The development company controlled by Sean Dunne's son John has said it is not worth constructing a luxury apartment block in New York for a profit of just $653,000 (€476,573).

The company, TJD21, in which John Dunne is a controlling shareholder, is currently applying for planning permission for a development in the Cast Iron Historic District in Soho.

Developer Sean Dunne, who is involved in bankruptcy proceedings in the US, has previously admitted an involvement in the project while his wife Gayle also has an ownership interest.

The company wants to develop a six-storey building comprising retailers in the basement and ground floor and four luxury apartment units on the remaining five floors.

Planning documents show the apartments are expected to be priced between $3,295,125 and $7,760,606.

The New York City planning authorities have raised concerns about the development plans, which only include a rear yard of 6.09m.

They have suggested they would prefer a yard of 9.14m and asked the Dunne company to submit new plans to take account of this.

Ahead of a public hearing tomorrow, lawyers for TJD21 have filed new documents to the New York Board of Standards and Appeals.

These papers show the impact of redesigning the apartment block to accommodate the larger yard space, and therefore reducing the available residential space.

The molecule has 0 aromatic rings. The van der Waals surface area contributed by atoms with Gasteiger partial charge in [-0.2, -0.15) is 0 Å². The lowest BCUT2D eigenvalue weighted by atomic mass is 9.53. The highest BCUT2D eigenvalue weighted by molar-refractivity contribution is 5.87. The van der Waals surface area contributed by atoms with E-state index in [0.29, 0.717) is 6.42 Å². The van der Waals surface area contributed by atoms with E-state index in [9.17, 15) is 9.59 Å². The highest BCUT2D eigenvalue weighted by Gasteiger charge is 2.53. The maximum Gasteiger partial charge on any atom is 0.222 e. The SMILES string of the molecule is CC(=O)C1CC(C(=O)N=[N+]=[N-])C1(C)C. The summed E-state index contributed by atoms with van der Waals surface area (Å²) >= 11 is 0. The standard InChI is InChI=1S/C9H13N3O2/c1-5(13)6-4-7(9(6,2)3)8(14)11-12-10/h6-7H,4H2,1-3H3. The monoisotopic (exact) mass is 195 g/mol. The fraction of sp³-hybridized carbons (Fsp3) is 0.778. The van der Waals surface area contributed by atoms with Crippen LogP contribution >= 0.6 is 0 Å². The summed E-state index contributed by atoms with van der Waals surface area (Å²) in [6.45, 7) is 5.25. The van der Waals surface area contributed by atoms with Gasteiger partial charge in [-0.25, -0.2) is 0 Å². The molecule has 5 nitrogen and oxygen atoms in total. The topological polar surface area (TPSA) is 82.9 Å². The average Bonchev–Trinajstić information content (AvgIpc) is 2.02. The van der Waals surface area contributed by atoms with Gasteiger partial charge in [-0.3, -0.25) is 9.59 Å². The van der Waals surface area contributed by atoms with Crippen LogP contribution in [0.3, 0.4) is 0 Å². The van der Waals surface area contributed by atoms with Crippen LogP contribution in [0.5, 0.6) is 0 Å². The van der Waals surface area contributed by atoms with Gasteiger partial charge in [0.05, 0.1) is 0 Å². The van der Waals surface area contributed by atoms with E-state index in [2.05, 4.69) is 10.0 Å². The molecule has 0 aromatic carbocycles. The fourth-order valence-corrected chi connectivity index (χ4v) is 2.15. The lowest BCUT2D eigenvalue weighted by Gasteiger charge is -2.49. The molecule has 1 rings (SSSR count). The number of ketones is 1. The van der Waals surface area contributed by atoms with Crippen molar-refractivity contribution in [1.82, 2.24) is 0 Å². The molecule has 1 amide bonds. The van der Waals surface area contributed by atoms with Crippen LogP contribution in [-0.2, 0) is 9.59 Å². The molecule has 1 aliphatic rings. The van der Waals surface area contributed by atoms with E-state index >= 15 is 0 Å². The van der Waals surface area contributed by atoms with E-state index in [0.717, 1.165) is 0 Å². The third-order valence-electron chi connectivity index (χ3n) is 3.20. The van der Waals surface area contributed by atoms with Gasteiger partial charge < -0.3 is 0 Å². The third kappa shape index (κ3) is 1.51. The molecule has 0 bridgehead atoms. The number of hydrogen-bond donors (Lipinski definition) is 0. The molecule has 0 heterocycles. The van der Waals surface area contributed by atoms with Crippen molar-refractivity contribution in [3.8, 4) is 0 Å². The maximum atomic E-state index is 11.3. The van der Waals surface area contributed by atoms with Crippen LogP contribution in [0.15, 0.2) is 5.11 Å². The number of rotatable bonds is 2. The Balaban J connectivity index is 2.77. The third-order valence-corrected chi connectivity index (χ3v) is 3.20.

This design would cost $18.1m to develop but would only put a value on the whole investment of $18.8m.

The company says this would mean the return on their investment would be just 1.47%, making the project "completely infeasible".

They also re-submitted their original design for the smaller yard, but have removed rear balconies from the units to allow for more light and air to the yard.  

This design would mean development costs of $18.4m and would value the investment at $21.4m, therefore generating a return on their investment of 7.05%, or $3m.

This was a profit the Dunne-controlled company said would make the project "feasible"; adding that this design is the "only viable development". 

The site at 74 Grand Street in SoHo was purchased for just over $5m and the documents lodged with the planning authorities show that the building construction would cost over $9.5m, plus another $3.3m for associated construction costs such as fees and services. 

The company intends to cover these costs with a construction loan of $13.5m.

The New York planning authorities will consider the case further at a public hearing tomorrow.